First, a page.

Newsweek Europe does a rather silly interview with Dawkins.
With no good evidence whatsoever, I sense in him the potential for great anger.
“Other people have said that. I don’t believe it. Anger isn’t the right word.”
“No. I do use ridicule a lot.”
“Waspishness” is how it strikes me. He gets irritable easily, and it manifests as waspish retorts – or, as he says, ridicule.
Ridicule is tricky, especially for someone like him. That’s why Dear Muslima was so odd: it apparently never crossed his mind that that level of waspish irritable ridicule of someone way below him in the pecking order might be not so much ridicule as bullying. By “someone like him” in this case I mean someone with his level of fame and, in many quarters, adulation.
Ridicule is tricky even between equals with no fame or adulation. Ridicule can wound, annoy, humiliate. It’s not to be used lightly. It’s not to be used of people “a lot” – yet he says he does use it a lot. That…well, that says a lot about him.
Dawkins has never shied from controversy. In 2013 he provoked considerable outrage on Twitter after tweeting that “All the world’s Muslims have fewer Nobel Prizes than Trinity College, Cambridge. They did great things in the Middle Ages, though”.
“That,” he concedes, “was a mistake. Lalla [his third wife, the actress best known as Romana, companion of her former husband Tom Baker in Doctor Who] and I had been to dinner with the then chief rabbi, Jonathan Sacks. About 20 leading Jews were there.”
He was informed that “between a quarter and a fifth of Nobel Prizes had been won by Jews. We also learned that the total percentage of Jews in the world is below 1% [and that] only one or two Muslims had ever won a Nobel Prize”.
“They were boasting?”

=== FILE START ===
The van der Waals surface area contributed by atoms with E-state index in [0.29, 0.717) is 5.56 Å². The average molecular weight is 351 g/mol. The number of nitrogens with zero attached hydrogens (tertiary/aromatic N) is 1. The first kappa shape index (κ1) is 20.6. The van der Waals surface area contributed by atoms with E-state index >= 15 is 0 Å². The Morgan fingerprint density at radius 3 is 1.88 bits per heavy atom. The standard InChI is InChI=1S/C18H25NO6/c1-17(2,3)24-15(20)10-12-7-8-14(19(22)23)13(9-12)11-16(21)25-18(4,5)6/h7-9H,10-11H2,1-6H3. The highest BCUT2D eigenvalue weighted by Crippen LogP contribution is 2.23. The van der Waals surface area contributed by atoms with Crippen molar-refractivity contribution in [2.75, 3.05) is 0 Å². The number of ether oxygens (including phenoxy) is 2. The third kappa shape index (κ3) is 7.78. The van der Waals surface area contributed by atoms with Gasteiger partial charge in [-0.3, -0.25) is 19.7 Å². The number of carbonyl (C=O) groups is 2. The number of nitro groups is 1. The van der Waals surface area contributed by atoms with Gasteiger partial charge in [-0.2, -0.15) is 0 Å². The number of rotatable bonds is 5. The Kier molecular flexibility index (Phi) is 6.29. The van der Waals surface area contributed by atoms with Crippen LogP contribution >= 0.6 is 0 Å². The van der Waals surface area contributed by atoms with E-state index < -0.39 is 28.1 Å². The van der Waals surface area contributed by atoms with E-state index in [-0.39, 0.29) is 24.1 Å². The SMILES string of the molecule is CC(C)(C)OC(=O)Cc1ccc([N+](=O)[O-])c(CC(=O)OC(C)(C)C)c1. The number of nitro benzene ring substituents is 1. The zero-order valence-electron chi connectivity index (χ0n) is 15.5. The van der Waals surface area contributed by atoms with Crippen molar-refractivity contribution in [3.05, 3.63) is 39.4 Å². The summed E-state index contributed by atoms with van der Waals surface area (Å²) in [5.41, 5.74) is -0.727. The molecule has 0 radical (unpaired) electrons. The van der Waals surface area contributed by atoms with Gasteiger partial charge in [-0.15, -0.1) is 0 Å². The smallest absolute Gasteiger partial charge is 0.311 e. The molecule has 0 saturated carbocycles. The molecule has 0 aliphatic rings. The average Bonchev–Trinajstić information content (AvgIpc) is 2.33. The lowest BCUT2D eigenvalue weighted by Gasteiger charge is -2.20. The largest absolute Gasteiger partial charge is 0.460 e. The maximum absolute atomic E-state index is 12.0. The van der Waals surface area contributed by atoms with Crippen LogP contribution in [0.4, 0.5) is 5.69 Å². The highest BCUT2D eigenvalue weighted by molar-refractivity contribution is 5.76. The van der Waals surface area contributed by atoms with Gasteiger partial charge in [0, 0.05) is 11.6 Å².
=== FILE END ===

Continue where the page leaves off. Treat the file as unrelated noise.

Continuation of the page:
“Yes but with good reason.” The number of Muslims in the world, Dawkins says, “Is gigantic compared to Jews. I wrote a tweet about it, then I thought, I can’t send that. So I crossed out ‘Jews’ and I put ‘Trinity College Cambridge’.”
Um…oh gawd. Where to begin. He did manage to notice that he’d said something he couldn’t say – because it was a shitty thing to say. But he didn’t manage to notice all the ways it was shitty, so he simply dropped one word and substituted a Cambridge college. That explains so much, and yet so little. Why can’t he expand “then I thought, I can’t send that” to cover more of what he says?
Richard Dawkins is a kind of equivalent, in the digital age, of the professor who can’t be trusted to post a letter. He described Nadia Eweida, the British Airways check-in clerk who was fired for wearing a crucifix as having “one of the most stupid faces I have ever seen” and observed that “Date rape is bad. Stranger rape at knifepoint is worse”.
What was he thinking of?
“I don’t remember that [last indiscretion]. I don’t think that these are interesting topics.”
He doesn’t remember it??? He wrote a long post about it! There were hundreds of comments on it! It was a row that went on for days. How can he possibly not remember it?
And as for not thinking these are interesting topics – then why does he keep talking about them on Twitter?
Could such episodes have fostered the misunderstanding that he is aggressive?
“Clarity,” he believes, “can be mistaken for aggression. Maybe I’m a bit impatient”.